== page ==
Sugar may be given in moderate amounts, but it is much better not to stimulate the child's taste for it. Don't teach the baby to eat sugar. When given at all, as candy or otherwise, it should be at the end of a meal. The objections to its use on cereals is that the child should be led to eat only because he is hungry, and not because he likes the taste of a special dish. Sugar is much more apt to be irritating when taken on an empty stomach. Moreover, when eaten last, it is less apt to interfere with the appetite for other foods.
Many authorities say that children are better off without meat until they are eight or nine years old. There is no question that many children are given meat in too large amounts. As Miss Hunt points out, a child of even six to nine years of age would have sufficient protein in his daily diet from one egg, three glasses of milk, and what he will secure from the bread, cereals, and vegetables which the normal child can be depended upon to eat.
Children should be trained in eating habits just as much as in others. Many make the mistake of giving the little child only soft, mushy foods, and then wonder that he does not learn to chew. Crusts of bread and hard crackers are excellent educators for children beginning to eat.
Most mothers are in a hurry and feed the child too rapidly. The next spoonful is waiting at his lips before he has swallowed the first. So the children learn to eat too rapidly. The older child is too often forbidden to talk at the table, so even that interference with rapid eating is done away with. It is wise not to excuse children from the table when they have finished, but to require them to stay until the end of the meal. The child in a hurry to return to play will eat much more rapidly if he knows he can go when he has finished eating.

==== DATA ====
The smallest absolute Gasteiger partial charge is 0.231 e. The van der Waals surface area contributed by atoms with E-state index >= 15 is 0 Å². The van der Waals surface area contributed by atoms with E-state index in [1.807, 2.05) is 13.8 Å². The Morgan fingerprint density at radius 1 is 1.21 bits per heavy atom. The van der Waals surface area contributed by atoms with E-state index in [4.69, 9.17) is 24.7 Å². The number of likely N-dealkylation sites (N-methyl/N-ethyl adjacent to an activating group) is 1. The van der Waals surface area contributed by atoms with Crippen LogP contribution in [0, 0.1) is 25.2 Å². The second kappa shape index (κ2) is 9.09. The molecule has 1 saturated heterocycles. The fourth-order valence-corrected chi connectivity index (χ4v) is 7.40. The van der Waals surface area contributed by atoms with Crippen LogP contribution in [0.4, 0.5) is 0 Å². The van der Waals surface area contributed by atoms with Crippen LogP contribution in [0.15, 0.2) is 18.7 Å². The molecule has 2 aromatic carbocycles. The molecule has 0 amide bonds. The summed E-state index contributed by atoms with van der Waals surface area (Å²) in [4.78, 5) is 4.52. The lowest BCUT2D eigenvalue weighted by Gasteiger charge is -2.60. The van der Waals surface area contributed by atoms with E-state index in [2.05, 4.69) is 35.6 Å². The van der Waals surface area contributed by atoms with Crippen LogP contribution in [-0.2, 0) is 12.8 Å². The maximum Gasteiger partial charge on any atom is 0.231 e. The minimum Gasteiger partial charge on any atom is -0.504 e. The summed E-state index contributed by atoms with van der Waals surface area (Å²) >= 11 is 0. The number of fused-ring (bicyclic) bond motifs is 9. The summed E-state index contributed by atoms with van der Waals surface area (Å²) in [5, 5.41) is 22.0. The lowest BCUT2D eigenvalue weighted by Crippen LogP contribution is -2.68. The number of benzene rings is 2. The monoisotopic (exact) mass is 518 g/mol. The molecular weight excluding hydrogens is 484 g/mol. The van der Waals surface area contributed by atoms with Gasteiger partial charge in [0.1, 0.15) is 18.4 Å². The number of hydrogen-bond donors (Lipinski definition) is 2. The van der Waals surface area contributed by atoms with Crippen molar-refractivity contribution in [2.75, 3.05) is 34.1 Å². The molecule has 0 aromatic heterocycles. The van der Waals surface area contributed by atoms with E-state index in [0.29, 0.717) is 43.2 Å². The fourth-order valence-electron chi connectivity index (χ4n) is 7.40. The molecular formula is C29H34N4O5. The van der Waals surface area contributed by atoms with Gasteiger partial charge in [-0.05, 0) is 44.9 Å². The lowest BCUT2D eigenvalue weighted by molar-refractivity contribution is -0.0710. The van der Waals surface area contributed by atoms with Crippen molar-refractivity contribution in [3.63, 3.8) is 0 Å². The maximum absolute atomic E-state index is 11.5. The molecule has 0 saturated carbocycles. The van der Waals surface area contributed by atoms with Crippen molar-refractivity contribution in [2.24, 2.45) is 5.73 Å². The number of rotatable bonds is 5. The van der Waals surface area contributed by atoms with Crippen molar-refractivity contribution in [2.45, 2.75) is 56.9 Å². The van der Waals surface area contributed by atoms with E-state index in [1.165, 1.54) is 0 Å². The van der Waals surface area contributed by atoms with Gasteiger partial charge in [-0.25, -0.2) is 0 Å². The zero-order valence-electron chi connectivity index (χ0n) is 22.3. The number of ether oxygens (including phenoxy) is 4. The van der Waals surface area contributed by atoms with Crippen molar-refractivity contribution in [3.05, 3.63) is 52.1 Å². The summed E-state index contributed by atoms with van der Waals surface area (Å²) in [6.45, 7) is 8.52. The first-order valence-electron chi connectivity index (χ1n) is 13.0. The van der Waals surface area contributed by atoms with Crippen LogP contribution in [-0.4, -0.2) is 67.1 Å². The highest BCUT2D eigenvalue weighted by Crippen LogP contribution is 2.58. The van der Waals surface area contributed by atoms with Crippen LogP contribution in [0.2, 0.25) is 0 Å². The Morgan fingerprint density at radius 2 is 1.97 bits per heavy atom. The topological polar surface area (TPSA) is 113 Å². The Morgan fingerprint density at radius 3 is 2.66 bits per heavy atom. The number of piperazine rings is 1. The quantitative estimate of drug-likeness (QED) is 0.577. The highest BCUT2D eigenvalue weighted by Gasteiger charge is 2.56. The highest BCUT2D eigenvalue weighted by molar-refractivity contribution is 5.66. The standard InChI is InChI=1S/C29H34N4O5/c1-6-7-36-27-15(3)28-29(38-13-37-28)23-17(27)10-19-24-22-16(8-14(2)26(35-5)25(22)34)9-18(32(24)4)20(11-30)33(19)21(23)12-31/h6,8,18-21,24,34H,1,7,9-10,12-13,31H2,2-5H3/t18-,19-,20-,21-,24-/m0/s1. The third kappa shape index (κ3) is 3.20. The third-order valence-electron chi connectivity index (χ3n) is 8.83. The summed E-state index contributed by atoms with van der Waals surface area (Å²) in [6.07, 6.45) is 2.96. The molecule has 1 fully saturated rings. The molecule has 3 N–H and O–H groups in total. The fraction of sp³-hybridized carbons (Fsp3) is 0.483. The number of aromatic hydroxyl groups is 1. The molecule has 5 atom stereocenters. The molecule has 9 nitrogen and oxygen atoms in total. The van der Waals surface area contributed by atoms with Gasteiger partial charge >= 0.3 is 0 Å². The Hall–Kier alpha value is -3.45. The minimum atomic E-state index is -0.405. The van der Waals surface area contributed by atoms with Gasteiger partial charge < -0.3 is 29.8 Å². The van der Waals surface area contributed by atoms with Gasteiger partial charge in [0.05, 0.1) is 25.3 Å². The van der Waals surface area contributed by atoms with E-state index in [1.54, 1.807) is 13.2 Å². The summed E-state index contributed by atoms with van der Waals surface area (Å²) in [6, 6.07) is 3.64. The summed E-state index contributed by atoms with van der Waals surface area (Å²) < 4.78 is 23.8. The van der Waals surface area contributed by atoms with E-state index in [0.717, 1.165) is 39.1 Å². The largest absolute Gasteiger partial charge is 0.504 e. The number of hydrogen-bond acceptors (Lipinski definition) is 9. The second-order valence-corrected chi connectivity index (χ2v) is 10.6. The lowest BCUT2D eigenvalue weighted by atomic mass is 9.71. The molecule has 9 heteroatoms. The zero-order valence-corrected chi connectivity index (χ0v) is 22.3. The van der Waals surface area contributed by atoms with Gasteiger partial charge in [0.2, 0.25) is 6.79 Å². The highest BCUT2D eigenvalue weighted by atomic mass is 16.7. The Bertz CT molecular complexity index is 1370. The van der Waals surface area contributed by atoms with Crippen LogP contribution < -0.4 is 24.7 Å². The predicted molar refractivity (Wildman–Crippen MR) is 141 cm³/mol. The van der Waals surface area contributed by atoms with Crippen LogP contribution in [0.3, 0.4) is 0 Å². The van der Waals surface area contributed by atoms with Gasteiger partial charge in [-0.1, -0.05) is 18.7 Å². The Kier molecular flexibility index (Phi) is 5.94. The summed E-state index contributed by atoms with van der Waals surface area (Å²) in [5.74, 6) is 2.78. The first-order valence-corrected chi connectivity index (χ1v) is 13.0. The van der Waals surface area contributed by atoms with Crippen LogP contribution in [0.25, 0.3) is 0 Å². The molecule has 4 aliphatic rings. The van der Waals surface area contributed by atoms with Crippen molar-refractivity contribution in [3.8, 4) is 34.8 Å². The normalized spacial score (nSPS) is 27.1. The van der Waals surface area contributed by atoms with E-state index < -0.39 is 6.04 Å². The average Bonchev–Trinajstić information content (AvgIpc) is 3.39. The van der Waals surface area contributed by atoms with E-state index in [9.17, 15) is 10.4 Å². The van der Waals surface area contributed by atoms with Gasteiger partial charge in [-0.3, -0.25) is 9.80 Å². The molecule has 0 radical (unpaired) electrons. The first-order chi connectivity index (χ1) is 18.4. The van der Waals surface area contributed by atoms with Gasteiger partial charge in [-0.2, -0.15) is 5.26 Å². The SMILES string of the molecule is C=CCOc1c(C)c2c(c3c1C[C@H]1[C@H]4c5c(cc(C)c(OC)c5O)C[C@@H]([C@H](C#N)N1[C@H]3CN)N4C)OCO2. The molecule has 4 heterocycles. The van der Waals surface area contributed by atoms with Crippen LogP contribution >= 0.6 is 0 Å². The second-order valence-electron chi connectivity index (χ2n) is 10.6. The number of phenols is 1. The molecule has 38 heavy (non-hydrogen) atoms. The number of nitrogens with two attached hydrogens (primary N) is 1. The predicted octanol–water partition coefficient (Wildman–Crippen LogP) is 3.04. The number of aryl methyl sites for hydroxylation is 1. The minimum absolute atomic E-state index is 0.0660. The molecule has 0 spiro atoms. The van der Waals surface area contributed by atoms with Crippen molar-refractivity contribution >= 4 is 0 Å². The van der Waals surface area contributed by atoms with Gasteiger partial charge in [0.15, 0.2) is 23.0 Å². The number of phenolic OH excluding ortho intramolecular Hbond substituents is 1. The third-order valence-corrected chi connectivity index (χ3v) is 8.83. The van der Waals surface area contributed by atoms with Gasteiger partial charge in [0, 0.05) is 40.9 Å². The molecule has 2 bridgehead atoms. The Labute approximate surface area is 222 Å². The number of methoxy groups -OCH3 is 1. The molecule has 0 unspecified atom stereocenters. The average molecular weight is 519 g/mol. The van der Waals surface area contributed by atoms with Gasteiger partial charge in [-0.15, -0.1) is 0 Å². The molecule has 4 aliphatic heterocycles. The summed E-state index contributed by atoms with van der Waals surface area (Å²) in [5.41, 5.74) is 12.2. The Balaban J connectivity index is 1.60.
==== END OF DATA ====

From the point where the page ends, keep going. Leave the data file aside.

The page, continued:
Children should be trained to like all kinds of food. If, as little children, they are fed vegetables in purees and soups, the difficulty which often occurs in teaching a child to like them will be avoided. Much can be accomplished by suggestion. If the older people do not eat all kinds of food, or if a child's dislikes are dwelt upon, difficulties will arise. The assumption that the flavor of a food is delicious and that the child will like it, will go far.
Water-drinking is another habit which may need attention. Food should not be washed down, nor should the water be iced; otherwise, water at meals is desirable, as is also water between meals. Most adults drink too little water.
Children should not eat whenever they are hungry, but at regular times. Lunches between meals should be provided regularly for little children. Care should be taken that the food be of such a nature as to be digested quickly, so as not to interfere with the following meal. It should be of such a character as to tempt only the hungry child to eat.
The amount of food required by children at various stages of their growth is shown in a table in the Appendix. The total amount is considered a minimum rather than an outside limit. A child with a natural, unspoiled appetite, fed simple, nourishing food, can safely be trusted not to overeat.
U. S. Dept, of Agriculture. Farmers' Bulletin No. 712. "School
Lunches." U. S. Bureau of Education. Bulletin No. 403. "The Daily Meals of School Children," by Caroline L. Hunt. Teachers' College Bulletin. "The Feeding of Young Children," by Mary Swartz Rose. Teachers' College Bulletin. "Food for School Boys and Girls," by Mary Swartz Rose.
1. Plan a series of meals for three days for a child of three, of six, and of ten.
2. Plan five school lunches for a child of ten.
3. Sum up the principal points concerned in the feeding of children.